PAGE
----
Extremist group Islamic State in Iraq and Syria (ISIS) has reportedly turned to popular mobile messaging app Telegram to fuel its propaganda push.
According to the BBC, Twitter's crackdown on ISIS' accounts has led the group to seek alternatives - and Telegram appears to be a suitable outlet.
A new feature on the app allows users to broadcast their messages to any number of members via their own Telegram "channel".
ISIS currently has a channel with more than 4,500 subscribers.
The group uses it as a tool to announce its activities, coordinate attacks and even claimed responsibility for recent bombings in the Yemeni city of Aden.
And while the Berlin-based Telegram - launched in August 2013 by Russian brothers Nikolai and Pavel Durov - is similar to other apps in the market such as WhatsApp and LINE, its "high level of encryption" and secure platform appeals enormously to ISIS.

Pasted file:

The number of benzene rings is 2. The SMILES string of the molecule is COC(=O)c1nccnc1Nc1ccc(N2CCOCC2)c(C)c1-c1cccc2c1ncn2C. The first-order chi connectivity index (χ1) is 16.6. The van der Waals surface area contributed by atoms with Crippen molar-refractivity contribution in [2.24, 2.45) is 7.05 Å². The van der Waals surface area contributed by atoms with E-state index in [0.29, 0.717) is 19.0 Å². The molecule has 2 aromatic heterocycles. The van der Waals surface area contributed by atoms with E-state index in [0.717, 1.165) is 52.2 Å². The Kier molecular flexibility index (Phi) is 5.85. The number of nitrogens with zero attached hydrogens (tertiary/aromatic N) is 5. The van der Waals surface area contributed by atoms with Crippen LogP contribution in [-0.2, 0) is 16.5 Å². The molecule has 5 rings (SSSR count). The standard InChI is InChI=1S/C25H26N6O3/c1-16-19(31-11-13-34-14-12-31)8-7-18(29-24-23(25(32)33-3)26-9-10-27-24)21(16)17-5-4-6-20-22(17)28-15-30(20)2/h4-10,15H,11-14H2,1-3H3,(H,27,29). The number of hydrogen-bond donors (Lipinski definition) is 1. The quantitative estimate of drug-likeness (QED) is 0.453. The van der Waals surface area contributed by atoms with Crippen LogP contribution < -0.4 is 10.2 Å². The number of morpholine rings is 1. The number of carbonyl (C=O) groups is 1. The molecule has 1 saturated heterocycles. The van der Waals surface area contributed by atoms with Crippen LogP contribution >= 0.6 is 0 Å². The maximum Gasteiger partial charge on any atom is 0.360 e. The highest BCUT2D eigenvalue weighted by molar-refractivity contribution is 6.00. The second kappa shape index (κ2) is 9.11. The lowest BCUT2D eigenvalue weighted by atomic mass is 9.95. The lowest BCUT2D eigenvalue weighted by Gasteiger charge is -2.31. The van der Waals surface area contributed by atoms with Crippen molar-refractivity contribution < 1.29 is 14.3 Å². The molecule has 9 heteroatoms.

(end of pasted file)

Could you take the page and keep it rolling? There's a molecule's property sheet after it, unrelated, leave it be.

Having claimed to be the "fastest and most secure messaging system in the world, it once offered a hefty reward of US$300,000 (S$419,000) in bitcoins to the first person who cracks its encryption and intercept a daily message between the Durov brothers.
On its part, Telegram states on its website that it is open to taking down illegal public content and will block terrorist (for instance, ISIS-related) bots.